Tracing my African American genealogy
An African American genealogist can reconstruct the past and understand their ancestors’ lives.
I believe we all have a desire to understand our heritage. Genealogy is a thriving area of study for enthusiasts and hobbyists. It’s actually the second most popular hobby in the United States after gardening. Since the introduction of the Internet, there has been a tremendous growth in the genealogy industry. Using a variety of websites such as Familysearch.org, Fold3.com, Newspapers.com, Myheritage.com, Findmypast.com, and Ancestry.com, genealogists are able to access federal census records, vital records, newspapers, and more.
African American genealogy is especially challenging because many records of African Americans are listed by their first name without a surname or by the name of the enslaved individuals. However, with some work and dedication, an African American genealogist can reconstruct the past and understand their ancestors’ lives, even as enslaved individuals. Using court documents, tax lists, federal and state census records, as well as plantation documents and church records, African American genealogists can paint a picture of their genealogical past.This quest has been attempted by many and has resulted in some useful teaching tools such as "Roots" by Alex Haley and "Slaves in the Family" by Edward Ball.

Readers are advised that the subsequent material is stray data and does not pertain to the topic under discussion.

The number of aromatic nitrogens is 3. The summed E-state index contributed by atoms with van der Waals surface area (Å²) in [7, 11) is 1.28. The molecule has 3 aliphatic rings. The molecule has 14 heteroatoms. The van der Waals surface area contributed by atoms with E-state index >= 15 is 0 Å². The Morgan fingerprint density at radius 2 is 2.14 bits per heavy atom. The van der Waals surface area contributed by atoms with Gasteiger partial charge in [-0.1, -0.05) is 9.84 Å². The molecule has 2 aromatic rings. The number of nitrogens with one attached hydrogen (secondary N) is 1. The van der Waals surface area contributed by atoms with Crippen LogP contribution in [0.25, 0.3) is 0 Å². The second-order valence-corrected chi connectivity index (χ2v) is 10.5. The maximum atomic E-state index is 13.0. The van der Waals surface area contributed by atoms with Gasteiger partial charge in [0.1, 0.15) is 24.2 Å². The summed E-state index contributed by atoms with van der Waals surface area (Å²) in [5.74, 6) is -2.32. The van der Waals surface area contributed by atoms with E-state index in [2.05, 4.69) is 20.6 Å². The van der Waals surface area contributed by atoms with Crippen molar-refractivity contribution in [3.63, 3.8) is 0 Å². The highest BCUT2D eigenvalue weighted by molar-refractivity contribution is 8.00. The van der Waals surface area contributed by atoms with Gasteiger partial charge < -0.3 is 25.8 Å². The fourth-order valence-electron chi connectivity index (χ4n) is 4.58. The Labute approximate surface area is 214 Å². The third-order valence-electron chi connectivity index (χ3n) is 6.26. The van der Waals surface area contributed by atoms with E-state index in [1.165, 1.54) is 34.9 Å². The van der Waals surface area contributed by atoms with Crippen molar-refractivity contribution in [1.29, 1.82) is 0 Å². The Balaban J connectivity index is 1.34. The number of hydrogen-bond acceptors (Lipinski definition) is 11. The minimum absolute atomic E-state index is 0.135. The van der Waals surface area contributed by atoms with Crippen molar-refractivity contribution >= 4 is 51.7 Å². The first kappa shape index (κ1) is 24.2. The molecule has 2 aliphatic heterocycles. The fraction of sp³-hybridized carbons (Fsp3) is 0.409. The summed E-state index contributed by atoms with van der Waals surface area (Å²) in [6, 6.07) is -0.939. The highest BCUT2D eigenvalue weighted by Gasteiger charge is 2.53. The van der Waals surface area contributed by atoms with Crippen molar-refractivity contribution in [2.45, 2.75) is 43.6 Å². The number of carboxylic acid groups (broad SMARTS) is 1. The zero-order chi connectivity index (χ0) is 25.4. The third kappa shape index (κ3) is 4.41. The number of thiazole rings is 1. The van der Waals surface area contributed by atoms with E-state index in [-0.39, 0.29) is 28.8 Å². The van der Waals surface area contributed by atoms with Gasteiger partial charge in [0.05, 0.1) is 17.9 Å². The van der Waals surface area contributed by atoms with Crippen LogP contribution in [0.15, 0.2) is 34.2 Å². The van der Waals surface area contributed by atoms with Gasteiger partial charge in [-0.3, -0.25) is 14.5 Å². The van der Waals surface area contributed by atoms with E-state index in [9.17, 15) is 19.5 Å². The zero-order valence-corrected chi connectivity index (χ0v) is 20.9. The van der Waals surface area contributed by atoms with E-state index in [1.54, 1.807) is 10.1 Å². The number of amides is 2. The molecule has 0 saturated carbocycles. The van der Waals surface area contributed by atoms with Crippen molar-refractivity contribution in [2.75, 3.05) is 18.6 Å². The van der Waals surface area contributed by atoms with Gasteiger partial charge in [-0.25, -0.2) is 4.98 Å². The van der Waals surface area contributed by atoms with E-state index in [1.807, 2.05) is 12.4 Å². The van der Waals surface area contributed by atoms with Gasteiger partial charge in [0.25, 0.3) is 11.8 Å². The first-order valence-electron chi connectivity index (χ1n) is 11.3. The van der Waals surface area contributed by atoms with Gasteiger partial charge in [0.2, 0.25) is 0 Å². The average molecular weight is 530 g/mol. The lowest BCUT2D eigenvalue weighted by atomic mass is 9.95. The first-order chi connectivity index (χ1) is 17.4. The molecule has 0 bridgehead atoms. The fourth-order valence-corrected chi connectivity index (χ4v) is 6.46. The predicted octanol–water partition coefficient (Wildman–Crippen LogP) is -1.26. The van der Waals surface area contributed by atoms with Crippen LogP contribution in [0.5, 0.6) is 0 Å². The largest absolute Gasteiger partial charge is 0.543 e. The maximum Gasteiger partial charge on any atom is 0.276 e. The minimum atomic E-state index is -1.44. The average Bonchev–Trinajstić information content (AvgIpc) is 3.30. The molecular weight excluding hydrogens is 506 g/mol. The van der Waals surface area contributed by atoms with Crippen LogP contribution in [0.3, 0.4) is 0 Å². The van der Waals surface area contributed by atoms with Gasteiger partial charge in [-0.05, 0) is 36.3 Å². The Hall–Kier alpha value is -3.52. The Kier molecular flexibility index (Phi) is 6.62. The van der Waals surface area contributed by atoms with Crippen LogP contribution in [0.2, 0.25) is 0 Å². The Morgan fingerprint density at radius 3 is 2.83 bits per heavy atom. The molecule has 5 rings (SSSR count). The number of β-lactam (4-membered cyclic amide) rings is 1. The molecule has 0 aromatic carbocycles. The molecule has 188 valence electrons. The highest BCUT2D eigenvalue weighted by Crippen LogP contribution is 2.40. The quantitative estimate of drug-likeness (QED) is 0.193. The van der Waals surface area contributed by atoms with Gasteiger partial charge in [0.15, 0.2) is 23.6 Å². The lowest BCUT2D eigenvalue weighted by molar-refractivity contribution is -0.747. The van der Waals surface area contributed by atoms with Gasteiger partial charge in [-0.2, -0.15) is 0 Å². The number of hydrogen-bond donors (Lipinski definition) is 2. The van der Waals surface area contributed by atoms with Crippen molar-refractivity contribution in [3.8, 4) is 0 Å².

By using a variety of techniques and after investing years of research, these authors, African American and white respectively, have been able to tell the stories of their ancestors. About eight years into researching my family, I was able to identify the last enslaver of my fourth great-grandfather, visit the location where my family was enslaved, and see and photograph a building where some of my family once lived and worked. I have since learned so much more about my ancestors and connected with cousins around the world.
Excerpted with permission from “The Family Tree Toolkit: A Comprehensive Guide to Uncovering Your Ancestry and Researching Genealogy” by Kenyatta D. Berry. Copyright 2018 by Skyhorse Publishing, Inc.